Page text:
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Simon & Schuster on Monday named Dana Canedy executive vice president and publisher of its flagship imprint, putting a former journalist in one of the biggest jobs in book publishing.
Since 2017, Ms. Canedy, 55, has been the administrator of the Pulitzer Prizes, overseeing a period when the awards have acknowledged an increasingly diverse body of work, including the music of Kendrick Lamar. Under Ms. Canedy’s watch, the Pulitzer board also issued a posthumous award to the pioneering Black journalist Ida B. Wells and presented a special citation along with $100,000 to The Capital Gazette, a small daily newspaper in Annapolis, Md., where five people were killed in the newsroom in 2018.
Before that, Ms. Canedy spent 20 years as a reporter and senior editor at The New York Times, where she covered business, politics, race and class. She was part of a Times team that won a Pulitzer Prize in 2001 for the series “How Race Is Lived in America.”
While Ms. Canedy has never worked for a publishing house, she has written a book: a memoir called “A Journal for Jordan,” about her partner, First Sgt. Charles M. King, and the journal he wrote for their son, Jordan, in case he did not return from the war in Iraq. He was killed in combat there in 2006. A movie based on the book, starring Michael B. Jordan and directed by Denzel Washington, is scheduled to begin production this fall. Ms. Canedy is a producer on the film.
Ms. Canedy, who will begin her new job on July 27, said she reads books in bed late at night wearing tortoiseshell glasses fitted with tiny lights on either side, which she bought years ago so she could read in the dark when her son would sleep beside her. Jordan, now 14, affectionately calls his mother “word nerd,” she said.
“The ultimate goal of the job is to champion the work of our amazing authors,” Ms. Canedy said of her new position, “to bring in new authors, and to commission books that I and my team think are important. And basically, when you boil all that down, that means applying news judgment.”
Ms. Canedy and Jonathan Karp, the chief executive of Simon & Schuster, said they began talking about the possibility of her joining the company over a long lunch two years ago. At the time, Mr. Karp was the publisher of the Simon & Schuster imprint, and he asked her if she would be interested in working there. She said yes, but having been at the Pulitzers for only about a year, she didn’t feel it was the right time.
In May, Mr. Karp was promoted to chief executive, replacing Carolyn Reidy, who died earlier this year. Just a few days after his new position was announced, he emailed Ms. Canedy to see if she was interested in his old job. She becomes the third woman and the first Black person to hold the position.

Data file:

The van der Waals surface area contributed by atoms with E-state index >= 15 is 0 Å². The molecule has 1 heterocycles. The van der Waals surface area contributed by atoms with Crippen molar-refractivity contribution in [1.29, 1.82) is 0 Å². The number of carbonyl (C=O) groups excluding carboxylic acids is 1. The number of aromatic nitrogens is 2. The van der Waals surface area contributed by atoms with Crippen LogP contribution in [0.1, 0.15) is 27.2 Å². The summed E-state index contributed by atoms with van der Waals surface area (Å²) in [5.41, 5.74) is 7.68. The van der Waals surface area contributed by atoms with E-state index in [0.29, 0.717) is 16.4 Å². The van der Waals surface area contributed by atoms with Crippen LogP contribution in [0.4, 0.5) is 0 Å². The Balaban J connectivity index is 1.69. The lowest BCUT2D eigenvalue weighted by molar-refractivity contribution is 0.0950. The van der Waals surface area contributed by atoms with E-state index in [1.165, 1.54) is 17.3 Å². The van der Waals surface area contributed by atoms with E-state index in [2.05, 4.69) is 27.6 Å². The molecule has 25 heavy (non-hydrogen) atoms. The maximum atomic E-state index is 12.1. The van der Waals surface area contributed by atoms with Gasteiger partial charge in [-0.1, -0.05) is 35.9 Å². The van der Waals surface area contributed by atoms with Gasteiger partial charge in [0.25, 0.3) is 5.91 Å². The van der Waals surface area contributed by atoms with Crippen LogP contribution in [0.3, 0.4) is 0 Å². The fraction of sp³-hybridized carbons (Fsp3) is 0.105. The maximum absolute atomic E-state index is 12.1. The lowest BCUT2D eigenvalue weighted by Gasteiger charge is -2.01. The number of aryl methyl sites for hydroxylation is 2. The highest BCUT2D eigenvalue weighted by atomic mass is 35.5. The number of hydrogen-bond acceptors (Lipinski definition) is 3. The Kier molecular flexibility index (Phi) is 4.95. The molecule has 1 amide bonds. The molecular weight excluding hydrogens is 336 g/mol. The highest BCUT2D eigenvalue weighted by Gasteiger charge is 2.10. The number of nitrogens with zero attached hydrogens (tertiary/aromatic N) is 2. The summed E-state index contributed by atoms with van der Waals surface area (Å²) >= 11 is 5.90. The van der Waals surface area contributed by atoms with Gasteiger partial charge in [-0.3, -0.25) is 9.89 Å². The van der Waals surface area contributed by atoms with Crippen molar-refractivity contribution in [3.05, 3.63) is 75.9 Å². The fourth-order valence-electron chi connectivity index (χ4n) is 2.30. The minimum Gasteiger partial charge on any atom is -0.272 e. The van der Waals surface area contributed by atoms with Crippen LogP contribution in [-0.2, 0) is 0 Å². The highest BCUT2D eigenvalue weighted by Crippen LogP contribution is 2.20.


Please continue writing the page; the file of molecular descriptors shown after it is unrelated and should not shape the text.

“Jon should get credit for the fact that in an era of racial reckoning, when suddenly everybody is looking for people of color and women to add to their boards and to bring in to their companies — he started talking to me two years ago,” Ms. Canedy said. “That’s the way you want to go into a company. I wouldn’t be taking this job if I thought he just wanted a Black publisher.”
Mr. Karp said that while Ms. Canedy doesn’t have experience at a publishing house, not every publisher does. He was at Random House when Harold Evans, a former editor at The Sunday Times of London, came on as publisher in the 1990s. Ms. Canedy, he added, knows what a prizewinning book looks like from her time at the Pulitzers. She also understands the needs of authors, he said, because she is one.
“I think the first thing you have to be able to do is to attract authors, to cultivate authors and to champion authors,” Mr. Karp said. “I wanted somebody who was going to be a magnet for the best talent.”
Simon & Schuster has been active in publishing headline-making books about the Trump administration. In just the past few weeks, it has published “The Art of Her Deal,” a biography of Melania Trump by the Washington Post reporter Mary Jordan, and “The Room Where It Happened,” John Bolton’s memoir about his time in President Trump’s administration. This month, it plans to publish “Too Much and Never Enough,” by Mary L. Trump, a niece of the president. Like Bolton’s book, which was published over objections from the White House, “Too Much and Never Enough” is facing a legal battle before it can hit shelves.
“I think they’re leading on the publishing of political books in this moment, and that’s important,” Ms. Canedy said of her new company. “I’m particularly proud to be joining them at a time when they’re doing that, and I will continue to help in that effort.”
Ms. Canedy will take over the imprint, the company’s largest and its biggest revenue generator, at a challenging moment, while the publishing house is up for sale during a pandemic. In March, ViacomCBS, which owns Simon & Schuster, said it would sell the publishing house to focus on other components of its business like sports content. But Ms. Canedy declared herself undaunted.
“Look, life is going to happen while the world moves, so you can either move with it or get left behind,” Ms. Canedy said. “You might as well do it.”
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